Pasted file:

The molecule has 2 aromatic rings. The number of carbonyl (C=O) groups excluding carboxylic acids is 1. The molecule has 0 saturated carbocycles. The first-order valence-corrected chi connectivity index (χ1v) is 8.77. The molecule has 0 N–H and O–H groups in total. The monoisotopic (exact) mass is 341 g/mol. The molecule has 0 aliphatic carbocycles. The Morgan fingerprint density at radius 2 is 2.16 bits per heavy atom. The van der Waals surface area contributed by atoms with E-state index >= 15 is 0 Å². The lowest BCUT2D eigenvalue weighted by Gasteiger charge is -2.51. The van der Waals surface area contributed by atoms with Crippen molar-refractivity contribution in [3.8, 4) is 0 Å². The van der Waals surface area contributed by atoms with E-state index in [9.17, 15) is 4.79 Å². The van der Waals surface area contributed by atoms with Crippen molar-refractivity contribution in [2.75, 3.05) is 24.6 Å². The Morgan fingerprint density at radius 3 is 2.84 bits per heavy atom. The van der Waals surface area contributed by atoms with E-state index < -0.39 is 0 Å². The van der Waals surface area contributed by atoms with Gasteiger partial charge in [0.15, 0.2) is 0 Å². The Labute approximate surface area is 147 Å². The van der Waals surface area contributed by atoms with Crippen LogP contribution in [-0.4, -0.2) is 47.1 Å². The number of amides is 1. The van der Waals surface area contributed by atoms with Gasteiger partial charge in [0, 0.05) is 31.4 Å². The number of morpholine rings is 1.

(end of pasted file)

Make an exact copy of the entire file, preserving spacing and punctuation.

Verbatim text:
The molecule has 2 aromatic rings. The number of carbonyl (C=O) groups excluding carboxylic acids is 1. The molecule has 0 saturated carbocycles. The first-order valence-corrected chi connectivity index (χ1v) is 8.77. The molecule has 0 N–H and O–H groups in total. The monoisotopic (exact) mass is 341 g/mol. The molecule has 0 aliphatic carbocycles. The Morgan fingerprint density at radius 2 is 2.16 bits per heavy atom. The van der Waals surface area contributed by atoms with E-state index >= 15 is 0 Å². The lowest BCUT2D eigenvalue weighted by Gasteiger charge is -2.51. The van der Waals surface area contributed by atoms with Crippen molar-refractivity contribution in [3.8, 4) is 0 Å². The van der Waals surface area contributed by atoms with E-state index in [9.17, 15) is 4.79 Å². The van der Waals surface area contributed by atoms with Crippen molar-refractivity contribution in [2.75, 3.05) is 24.6 Å². The Morgan fingerprint density at radius 3 is 2.84 bits per heavy atom. The van der Waals surface area contributed by atoms with E-state index < -0.39 is 0 Å². The van der Waals surface area contributed by atoms with Gasteiger partial charge in [0.15, 0.2) is 0 Å². The Labute approximate surface area is 147 Å². The van der Waals surface area contributed by atoms with Crippen LogP contribution in [-0.4, -0.2) is 47.1 Å². The number of amides is 1. The van der Waals surface area contributed by atoms with Gasteiger partial charge in [0, 0.05) is 31.4 Å². The number of morpholine rings is 1.